[My gift to you faithful readers this season is a short story. My hope is to finish it by mid-December. I have no idea where the story line is headed; we'll find out together. I do, however, welcome your suggestions for a title. I hope you enjoy it. I really do.]
Meggie absolutely hated Christmas carols and Silent Night was at the top of her list. She felt it mocked her. She had gone completely deaf at age six; she was now thirteen. She loved the sights of the holidays, but the sounds were a gift that had been returned. Now every night for Meggie was silent. Maybe it was easier if you'd never heard anything at all, if you'd been deaf from birth. As it was, Meggie had heard her father's whistle, the honk of geese, the sizzle of bacon, and Joni Mitchell sing Both Sides Now. Now that was gone, all gone. She used to pray with the faith of a child that God would please give back what he had taken. But she never heard any reply. This last year had been especially hard on her faith; she felt as if her heart might be dying. She desperately needed the nourishment of memory to live beyond this winter.
Her father had been completely taken with Rachel Ward's performance in The Thorn Birds, so much so that he prevailed in naming the third of his four daughters. He had written words on parchment paper and framed them for her seventh birthday. They hung above her bed, silently. There's a story... a legend, about a bird that sings just once in its life. From the moment it leaves its nest, it searches for a thorn tree... and never rests until it's found one. And then it sings... more sweetly than any other creature on the face of the earth. And singing, it impales itself on the longest, sharpest thorn. But, as it dies, it rises above its own agony, to outsing the lark and the nightingale. The thorn bird pays its life for just one song, but the whole world stills to listen, and God in his heaven smiles.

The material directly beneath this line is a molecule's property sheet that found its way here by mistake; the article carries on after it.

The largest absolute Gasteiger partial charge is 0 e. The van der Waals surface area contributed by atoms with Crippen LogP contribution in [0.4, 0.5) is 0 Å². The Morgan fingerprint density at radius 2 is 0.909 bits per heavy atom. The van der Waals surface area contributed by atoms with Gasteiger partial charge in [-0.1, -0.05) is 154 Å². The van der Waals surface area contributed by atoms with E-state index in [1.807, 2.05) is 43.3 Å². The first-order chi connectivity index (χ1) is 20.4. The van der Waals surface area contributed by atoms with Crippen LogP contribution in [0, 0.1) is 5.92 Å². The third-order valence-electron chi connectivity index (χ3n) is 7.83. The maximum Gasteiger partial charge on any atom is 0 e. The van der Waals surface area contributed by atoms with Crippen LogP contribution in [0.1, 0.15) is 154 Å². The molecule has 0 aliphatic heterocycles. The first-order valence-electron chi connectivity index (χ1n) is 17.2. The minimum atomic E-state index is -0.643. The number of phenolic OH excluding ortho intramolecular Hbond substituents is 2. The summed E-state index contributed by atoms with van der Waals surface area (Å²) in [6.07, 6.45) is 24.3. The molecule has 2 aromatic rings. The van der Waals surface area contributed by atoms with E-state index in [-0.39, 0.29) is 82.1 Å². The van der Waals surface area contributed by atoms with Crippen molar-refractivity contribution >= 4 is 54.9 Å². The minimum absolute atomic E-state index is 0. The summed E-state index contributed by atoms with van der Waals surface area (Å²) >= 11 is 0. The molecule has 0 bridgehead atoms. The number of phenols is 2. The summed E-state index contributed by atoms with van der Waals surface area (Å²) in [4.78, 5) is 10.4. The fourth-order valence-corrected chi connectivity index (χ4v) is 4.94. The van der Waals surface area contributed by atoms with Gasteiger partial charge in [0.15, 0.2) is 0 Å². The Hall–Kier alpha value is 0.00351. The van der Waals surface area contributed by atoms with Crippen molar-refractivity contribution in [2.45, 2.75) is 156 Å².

Meggie had endured three surgeries in three years with no audible results. And last year, in what her father now referred to as the grand mistake, her wealthy aunt arranged an audience with a faith healer in Tulsa. The evangelist had taken her ears in his hands as if he might pull them off. He placed his forehead on her nose and with eyes tightly shut began to shake as if suddenly chilled. She smelled fear on his skin, but never heard a word. On the drive home, her mother turned and signed we'll keep trying. They stopped at a diner called The Purple Cow and had cheeseburgers and chocolate milkshakes. When her mother and sisters went to the bathroom, her father signed Meg, I'm so very sorry. I should have stopped it.
In early October, Rev. Paul O'Neill began making plans for the upcoming Advent season. He called and asked Meggie's father to read the scriptures on the third Sunday of Advent - Gaudete Sunday. I'd like to have your family beside you when you read. And would Meggie be willing to light the candle for that day? Ask her to think it over and let me know. At dinner that night her father shared Rev. Paul's request. Her sisters became giddy simply at the prospect of being in front of a captive audience. They were strikingly beautiful girls. But Meggie felt something flicker deep within her, something almost hopeful. For as long as she could remember, her family had never been asked to visually participate in the Advent season. Why now, now in what felt like what might be her last winter?
As she fell asleep that night, Meggie could see the wreath of Advent: three candles of royal purple, strikingly beautiful. And then the one of rose pink, the candle she'd been asked to light. She suddenly remembered the subtitled lines from her father's favorite movie: Meggie's dress was rose. "Ashes of Roses", it was called. And in it, she was the most beautiful thing any of us had ever seen. With what faith she had left, Meggie determined to tell Rev. Paul yes. She might not hear on Gaudete Sunday, but she might half-hear; the fire and the rose might be one.